Jewellery retailer Tiffany has filed an amicus brief in the Second Circuit supporting Louboutin’s appeal for a reversal of the decision handed down by the Southern District of New York.
In the brief, the jeweller said the district court “adopted a sweeping and unprecedented per se rule against granting trademark protection to any single color that is used on any ‘fashion item,’ even where the color has achieved ‘secondary meaning’ and is associated with a single brand”.
Tiffany frequently pointed to its famous robin’s-egg blue mark, which it uses on packaging, jewellery and fashion accessories.
The blue box with a white ribbon (No 2,184,128) and the robin’s-egg blue as used on boxes (No 2,359,351), shopping bags (No 2,416,795) and on the cover of catalogs (No 2,416,794) are registered marks.
The case has garnered significant attention because it involves two of fashion’s heavy hitters, with Yves Saint Laurent and its monochromatic shoes on the other side. But what has made it even more interesting, lawyers said, is how Judge Victor Marrero made his decision.
“Not only did the judge deny the injunction, but he put some things on the record that were troubling,” Jeff Van Hoosear, of Knobbe Martens Olson & Bear, said. “Tiffany just wants to make sure the appellate court knows their position that clearly colour is recognised as a trade mark and there’s a registration.”
In the brief, Tiffany contended that the court further erred in its analysis of whether the red sole mark is functional, appearing “to have relied on generalities about the ‘fashion industry’ as a whole – analyzing whether the use of a single color is ‘functional’ when used on ‘fashion items’”.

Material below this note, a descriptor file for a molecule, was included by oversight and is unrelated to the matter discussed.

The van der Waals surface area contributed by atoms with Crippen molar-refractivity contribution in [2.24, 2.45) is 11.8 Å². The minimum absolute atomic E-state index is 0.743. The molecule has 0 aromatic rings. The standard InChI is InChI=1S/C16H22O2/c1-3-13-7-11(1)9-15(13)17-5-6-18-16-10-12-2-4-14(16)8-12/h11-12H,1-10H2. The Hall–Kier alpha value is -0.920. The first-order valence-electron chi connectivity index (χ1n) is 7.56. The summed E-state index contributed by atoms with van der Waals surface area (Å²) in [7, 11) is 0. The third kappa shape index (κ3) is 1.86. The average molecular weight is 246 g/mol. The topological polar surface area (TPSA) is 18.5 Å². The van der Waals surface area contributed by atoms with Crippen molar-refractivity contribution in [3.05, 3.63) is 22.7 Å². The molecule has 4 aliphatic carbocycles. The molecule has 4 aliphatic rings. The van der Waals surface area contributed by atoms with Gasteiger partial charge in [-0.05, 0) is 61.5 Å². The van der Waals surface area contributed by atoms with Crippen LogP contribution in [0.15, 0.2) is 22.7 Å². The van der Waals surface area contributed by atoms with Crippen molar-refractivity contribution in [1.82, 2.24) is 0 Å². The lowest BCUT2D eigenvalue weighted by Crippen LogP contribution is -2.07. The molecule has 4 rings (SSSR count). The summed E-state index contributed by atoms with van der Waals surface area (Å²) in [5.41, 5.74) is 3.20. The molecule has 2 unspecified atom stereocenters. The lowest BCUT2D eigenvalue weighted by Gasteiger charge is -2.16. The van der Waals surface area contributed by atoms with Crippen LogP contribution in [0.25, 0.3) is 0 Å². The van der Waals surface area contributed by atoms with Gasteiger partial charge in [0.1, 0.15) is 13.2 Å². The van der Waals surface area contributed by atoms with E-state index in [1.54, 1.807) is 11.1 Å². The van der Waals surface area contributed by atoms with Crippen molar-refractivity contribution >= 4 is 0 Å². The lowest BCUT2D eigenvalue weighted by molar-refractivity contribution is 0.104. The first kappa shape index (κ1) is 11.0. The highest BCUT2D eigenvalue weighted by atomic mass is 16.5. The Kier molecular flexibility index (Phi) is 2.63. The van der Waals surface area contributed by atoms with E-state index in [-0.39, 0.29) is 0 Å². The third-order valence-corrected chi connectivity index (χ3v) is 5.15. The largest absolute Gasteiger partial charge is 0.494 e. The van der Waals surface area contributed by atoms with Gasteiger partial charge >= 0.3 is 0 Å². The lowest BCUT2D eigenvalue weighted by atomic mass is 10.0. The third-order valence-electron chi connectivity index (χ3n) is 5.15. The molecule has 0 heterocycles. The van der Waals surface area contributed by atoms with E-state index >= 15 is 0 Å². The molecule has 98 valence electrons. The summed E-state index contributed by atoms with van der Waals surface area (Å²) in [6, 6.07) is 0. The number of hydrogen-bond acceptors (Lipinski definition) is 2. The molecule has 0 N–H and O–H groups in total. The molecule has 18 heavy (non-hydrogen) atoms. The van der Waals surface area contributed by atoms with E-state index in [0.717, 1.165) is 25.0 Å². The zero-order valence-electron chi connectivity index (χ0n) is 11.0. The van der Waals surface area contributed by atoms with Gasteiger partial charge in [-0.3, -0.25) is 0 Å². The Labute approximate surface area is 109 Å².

Lawyers told Managing IP that any fashion brand owner using colour as a source identifier should be concerned with the Louboutin ruling.
“What this judge did was basically what the legislature is supposed to do,” said Timothy Kelly of Fitzpatrick Cella Harper & Scinto. “Under the Lanham Act, a trade mark can be any word, symbol or device that serves to distinguish the goods of one entity from the goods of another. It doesn’t say ‘…except in the fashion industry’”.
Katy Basile of Novak Druce said Tiffany was careful in its brief not to take sides and instead focused on what it views as the judge’s erroneous analysis.
Rather than applying a blanket rule for the fashion industry, Tiffany argues that a colour trade mark should be analysed on a case-by-case basis.
“Tiffany’s trying to say this isn’t some big statement that you can’t use the colour ever,” Basile said. “The question is: Does someone have a right to stop someone else? What’s the person doing that’s creating a likelihood of confusion? The concept of functionality becomes the final factor.”
Louboutin’s counsel, Lee Bromberg of McCarter & English, said the amicus brief makes a strong and forceful statement that trade mark rights are decided by the consumer.
“The district court looked at it from the perspective of the designer of the industry,” Bromberg said. “That’s looking through the wrong end of the telescope.”
Tiffany is represented by Fross Zelnick Lehrman & Zissu.